The case of the vanishing bunnies

What's happening to the bunnies?

Once upon a time long ago in Cannon Beach, someone released their pet rabbits into the wild. The strong and resourceful survived and today their descendants can be seen frolicking in the early morning light and nibbling grass all day long.

They seem to thrive here in the Tolovana neighborhood. They are sweet, gentle creatures, who are entirely too trusting. They seem to be rather nearsighted and some of them, well let’s face it, aren’t too bright.

Meet Butterscotch and Blackie. They grew up in our flower bed and loved to hide in the heather. They were inseparable. For the past year they and six of their friends would go back and forth between our place (The Lost Art of Nursing Museum), and the Inn at Cannon Beach.

We always enjoyed the bunnies even though they ate so many of our flowers and shrubs. We just kept planting more. Live and let live.

We had never fed or named them until our grandchildren arrived for a visit last June. Our 5-year-old Sydney insisted on making them carrot salads. She would decorate a lettuce leaf with bits of carrots and giggle as they ate.

After their visit we started paying a lot more attention to the bunnies. Our German Shepherd thought we were crazy. After all, if you’ve seen one bunny, you’ve seen them all. But that’s just not true.

This has been a very hard winter. Every morning after my husband, Gary, hung out the flag, he would give the bunnies some carrots and broccoli. Soon Butterscotch, Blackie, and friends would assemble on our driveway and salute as the flag went up.

Recently, our favorite bunnies began to disappear. The first one to go missing was Butterscotch. Then, Blackie disappeared. Whitey, who lives across the street, vanished. Their numbers dwindled. Saturday, March 18, the crisis came to a head. Not a single bunny showed up! We were panicked and puzzled but our neighbors were not.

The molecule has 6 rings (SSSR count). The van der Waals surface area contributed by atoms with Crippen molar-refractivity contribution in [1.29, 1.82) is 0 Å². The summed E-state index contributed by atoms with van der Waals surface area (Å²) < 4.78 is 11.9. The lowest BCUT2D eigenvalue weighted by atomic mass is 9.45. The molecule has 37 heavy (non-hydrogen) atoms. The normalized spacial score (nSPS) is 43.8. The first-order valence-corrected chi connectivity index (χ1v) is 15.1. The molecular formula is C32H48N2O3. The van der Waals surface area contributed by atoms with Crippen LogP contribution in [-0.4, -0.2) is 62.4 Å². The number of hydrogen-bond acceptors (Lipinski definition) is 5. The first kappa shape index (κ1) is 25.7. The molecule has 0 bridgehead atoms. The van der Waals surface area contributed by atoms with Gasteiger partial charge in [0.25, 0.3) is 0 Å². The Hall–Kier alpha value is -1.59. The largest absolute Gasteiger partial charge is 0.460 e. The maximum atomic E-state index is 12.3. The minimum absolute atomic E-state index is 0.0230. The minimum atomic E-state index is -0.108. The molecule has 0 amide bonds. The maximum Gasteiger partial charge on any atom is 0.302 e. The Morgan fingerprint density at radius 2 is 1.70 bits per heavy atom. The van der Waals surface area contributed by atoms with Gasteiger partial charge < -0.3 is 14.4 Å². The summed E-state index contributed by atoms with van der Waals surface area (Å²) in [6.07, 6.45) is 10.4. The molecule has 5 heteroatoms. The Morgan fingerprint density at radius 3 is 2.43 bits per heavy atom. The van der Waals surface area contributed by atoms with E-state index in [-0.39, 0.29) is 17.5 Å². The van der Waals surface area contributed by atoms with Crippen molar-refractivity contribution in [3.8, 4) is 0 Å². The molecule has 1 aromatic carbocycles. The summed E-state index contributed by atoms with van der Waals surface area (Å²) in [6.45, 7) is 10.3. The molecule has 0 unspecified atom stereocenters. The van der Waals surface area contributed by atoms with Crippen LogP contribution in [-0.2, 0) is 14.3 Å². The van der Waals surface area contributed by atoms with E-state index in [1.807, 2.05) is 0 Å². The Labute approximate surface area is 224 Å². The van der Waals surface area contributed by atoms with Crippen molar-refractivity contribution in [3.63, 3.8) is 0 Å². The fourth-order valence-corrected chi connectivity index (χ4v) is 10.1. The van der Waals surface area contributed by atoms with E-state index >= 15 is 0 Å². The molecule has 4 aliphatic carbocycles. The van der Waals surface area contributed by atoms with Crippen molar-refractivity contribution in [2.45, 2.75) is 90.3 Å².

Was it a fox? A hawk? The brutal winter weather? No, someone was trapping and relocating the bunnies, a practice they have vowed to discontinue. The mystery is solved.

One of the truly unique things about Cannon Beach is our free range domestic bunnies. I am joining with other bunny lovers in the neighborhood to try and convince skeptics that our bunnies are an asset not a liability.

Easter is just around the corner. Tourists will be pouring into Cannon Beach and they love our bunnies! Visitors of all ages and nationalities are surprised, charmed, and delighted by them. The bunnies are photographed almost as much as our beautiful scenery.

First, we’re getting the bunnies a Facebook page and forming a fan club. Who knows where this could lead? Maybe the bunnies will become our town’s official animal mascot. By next spring we could have a bunny festival on Easter weekend with contests for the best photographs, original artwork, poems, and stories about bunnies. There could be a carrot cake bake-off and a “bunny bop” dance party.

Sarah Nagle, owner of the Surfcrest Market, has volunteered to be my partner in this venture. On Easter weekend we will be launching the Cannon Beach Bunnies Facebook Page and Fan Club. Stop by Sarah’s bright blue store and join in the fun!


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